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IL family lawMany people decide to move after finalizing their divorce because starting over is done much easier in a new place surrounded by new people. However, divorces involving children are much more complicated than simply packing a suitcase and signing an apartment lease. Before getting divorced, many people do not realize how much control the court system can have over you and your familial decisions. Though you may want to start you and your child’s life over in a new place by relocating, there are many steps that must be taken before the house hunt can begin.

The Process

Moving from one area to another is stressful enough. Adding a divorce and child into the mix only further complicates things. Follow these three steps to get yourself on the path of relocation:

  1. Choosing your location: Moving from one house to another within the same area is not considered “relocation” under Illinois law. However, if you plan to move over 25 miles from the child’s current residence, your former spouse and courts may become involved in the process.
  2. Speaking with your ex-spouse: One of the first steps that must be taken is discussing your decision with your ex-spouse. Whether you have primary custody of your child or not, you are not legally allowed to relocate your child without your ex-spouse’s permission.
  3. Notify the court: The court and your ex-spouse must receive a written notice 60 days prior to relocating. If your spouse agrees to the relocation and signs it, no further court action is required; however, without this written permission, you will have to petition the court to move without your former spouse’s permission.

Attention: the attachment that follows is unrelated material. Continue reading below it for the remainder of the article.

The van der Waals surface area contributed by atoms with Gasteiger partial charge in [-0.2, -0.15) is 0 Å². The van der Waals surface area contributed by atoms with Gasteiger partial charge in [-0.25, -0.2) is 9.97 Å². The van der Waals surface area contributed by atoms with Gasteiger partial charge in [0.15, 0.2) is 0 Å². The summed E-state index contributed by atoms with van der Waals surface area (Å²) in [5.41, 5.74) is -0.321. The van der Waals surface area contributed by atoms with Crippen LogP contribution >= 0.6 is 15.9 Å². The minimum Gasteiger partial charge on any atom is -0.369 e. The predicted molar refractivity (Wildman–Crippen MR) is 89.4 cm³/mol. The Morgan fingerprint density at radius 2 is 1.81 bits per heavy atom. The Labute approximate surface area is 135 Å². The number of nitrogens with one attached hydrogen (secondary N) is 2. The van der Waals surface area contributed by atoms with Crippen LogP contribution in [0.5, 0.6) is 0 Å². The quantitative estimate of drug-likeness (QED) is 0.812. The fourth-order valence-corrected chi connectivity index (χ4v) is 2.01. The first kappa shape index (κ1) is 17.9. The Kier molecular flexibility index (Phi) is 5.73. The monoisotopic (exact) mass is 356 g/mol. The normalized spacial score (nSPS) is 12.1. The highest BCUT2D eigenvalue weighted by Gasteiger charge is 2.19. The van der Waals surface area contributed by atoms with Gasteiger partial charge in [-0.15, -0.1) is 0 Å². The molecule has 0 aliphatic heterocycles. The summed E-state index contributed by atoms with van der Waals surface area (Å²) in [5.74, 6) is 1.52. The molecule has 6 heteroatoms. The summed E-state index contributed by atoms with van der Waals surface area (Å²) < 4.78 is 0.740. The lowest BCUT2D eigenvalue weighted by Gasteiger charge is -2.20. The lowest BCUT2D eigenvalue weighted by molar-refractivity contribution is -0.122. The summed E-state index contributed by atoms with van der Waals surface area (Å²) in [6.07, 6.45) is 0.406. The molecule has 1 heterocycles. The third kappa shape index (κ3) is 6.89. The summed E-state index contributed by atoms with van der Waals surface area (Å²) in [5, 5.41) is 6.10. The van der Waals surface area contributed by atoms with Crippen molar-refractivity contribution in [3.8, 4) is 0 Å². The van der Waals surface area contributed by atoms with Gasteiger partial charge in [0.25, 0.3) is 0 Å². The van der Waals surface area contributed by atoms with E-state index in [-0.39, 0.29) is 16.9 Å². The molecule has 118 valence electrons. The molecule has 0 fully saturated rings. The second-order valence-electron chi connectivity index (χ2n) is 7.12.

In the Eyes of the Court

If you failed to receive permission for your relocation by your former spouse, court action will be required. Rather than choosing between one parent or another, most courts make their decision based on what they think is best for the child. There are a number of factors judges consider including the following:

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b2ap3_thumbnail_child-custody.jpgThe parenting agreement you sign at the time of your divorce might not serve your child well until he or she becomes an adult.

A parenting plan is divided into two components: parenting time and parental responsibilities. You can modify one or many items in your parenting plan by filing paperwork with the court to alter it. If you and your former spouse agree to the change, this is an easy process. If you do not agree on the proposed changes, you will have to demonstrate to the court that circumstances in your lives have changed and the proposed new plan is in your child’s best interest.

Your Child’s Needs Change as He or She Grows

When your child is in elementary school, remaining in the same school after your divorce could be in his or her best interest because this means one less disruption. By high school, attending a school that has greater academic resources might be a higher priority, which can mean changing districts. In this case, consider altering your parenting plan so your child attends the school that can serve him or her better.

Changes in a Parent’s Household Impact the Child